Christian Kabbalah in Renaissance Italy

The Italian humanist Giovanni Pico della Mirandola was among the first of many Renaissance Christian thinkers to become interested in Jewish mysticism. David Navarro reviews a recent collection of essays on the subject:

As a humanist, Pico was exposed to ideas about magic and astrology, both of which were mainstream subjects in natural philosophy. Kabbalah was one of the movements Pico became involved with in order to prove the truth of Christianity. His main contribution is “to have conveyed to the Christian world a specific interpretation of the Jewish Kabbalah, and have given rise to a real and proper independent discipline that many imitators would have rendered more distant from its Jewish origin.” . . .

[The scholar] Moshe Idel examines . . . the strategy applied by Pico to bend Christianity to some central aspects of Kabbalah. The different Jewish esoteric doctrines represented a challenge to understanding the core of Jewish mysticism, and spread through various Jewish mystics during the 15th century in the Italian kingdoms. Pico’s methods for combining the hermeneutic strategies he acquired from these different movements are explained [by Idel], showing his approach to the use of Kabbalah in order to prove Christ’s messianic role and “convince Jews as to the correctness of Christian theology.”

Read more at Sephardic Horizons

More about: Christianity, Humanism, Italian Jewry, Italy, Kabbalah, Pico della Mirandola, Renaissance

In the Aftermath of a Deadly Attack, President Sisi Should Visit Israel

On June 3, an Egyptian policeman crossed the border into Israel and killed three soldiers. Jonathan Schanzer and Natalie Ecanow urge President Abdel Fattah el-Sisi to respond by visiting the Jewish state as a show of goodwill:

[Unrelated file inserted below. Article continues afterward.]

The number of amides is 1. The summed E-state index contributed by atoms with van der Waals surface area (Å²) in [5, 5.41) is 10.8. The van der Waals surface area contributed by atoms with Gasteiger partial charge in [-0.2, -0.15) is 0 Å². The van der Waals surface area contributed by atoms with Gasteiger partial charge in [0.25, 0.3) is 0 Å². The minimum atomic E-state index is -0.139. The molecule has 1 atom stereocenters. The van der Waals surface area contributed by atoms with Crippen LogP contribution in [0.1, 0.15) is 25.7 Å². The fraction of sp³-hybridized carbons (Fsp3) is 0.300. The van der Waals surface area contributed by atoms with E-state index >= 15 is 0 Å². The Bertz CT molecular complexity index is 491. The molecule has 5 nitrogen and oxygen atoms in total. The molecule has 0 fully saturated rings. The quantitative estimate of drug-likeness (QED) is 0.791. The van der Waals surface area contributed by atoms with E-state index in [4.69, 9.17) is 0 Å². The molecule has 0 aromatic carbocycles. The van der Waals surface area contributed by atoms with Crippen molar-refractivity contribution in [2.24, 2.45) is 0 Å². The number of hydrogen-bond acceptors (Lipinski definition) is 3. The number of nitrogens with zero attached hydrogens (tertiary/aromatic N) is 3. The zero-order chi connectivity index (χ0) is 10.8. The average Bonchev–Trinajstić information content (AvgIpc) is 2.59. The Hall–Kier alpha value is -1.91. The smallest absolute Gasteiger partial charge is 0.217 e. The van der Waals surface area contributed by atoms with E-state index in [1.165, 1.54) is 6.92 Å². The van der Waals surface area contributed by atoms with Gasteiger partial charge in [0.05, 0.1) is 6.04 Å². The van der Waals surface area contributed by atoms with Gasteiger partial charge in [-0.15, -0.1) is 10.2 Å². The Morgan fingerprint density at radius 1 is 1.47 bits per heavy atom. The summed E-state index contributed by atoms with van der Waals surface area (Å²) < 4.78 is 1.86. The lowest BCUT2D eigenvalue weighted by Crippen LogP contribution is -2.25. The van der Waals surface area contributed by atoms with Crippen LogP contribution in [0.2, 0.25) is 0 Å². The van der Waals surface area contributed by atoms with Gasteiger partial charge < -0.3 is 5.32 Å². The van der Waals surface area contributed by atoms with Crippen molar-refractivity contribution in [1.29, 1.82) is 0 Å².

Such a dramatic gesture is not without precedent: in 1997, a Jordanian soldier opened fire on a group of Israeli schoolgirls visiting the “Isle of Peace,” a parcel of farmland previously under Israeli jurisdiction that Jordan leased back to Israel as part of the Oslo peace process. In a remarkable display of humanity, King Hussein of Jordan, who had only three years earlier signed a peace agreement with Israel, traveled to the Jewish state to mourn with the families of the seven girls who died in the massacre.

That massacre unfolded as a diplomatic cold front descended on Jerusalem and Amman. . . . Yet a week later, Hussein flipped the script. “I feel as if I have lost a child of my own,” Hussein lamented. He told the parents of one of the victims that the tragedy “affects us all as members of one family.”

While security cooperation [between Cairo and Jerusalem] remains strong, the bilateral relationship is still rather frosty outside the military domain. True normalization between the two nations is elusive. A survey in 2021 found that only 8 percent of Egyptians support “business or sports contacts” with Israel. With a visit to Israel, Sisi can move beyond the cold pragmatism that largely defines Egyptian-Israeli relations and recast himself as a world figure ready to embrace his diplomatic partners as human beings. At a personal level, the Egyptian leader can win international acclaim for such a move rather than criticism for his country’s poor human-rights record.

Read more at Washington Examiner

More about: General Sisi, Israeli Security, Jordan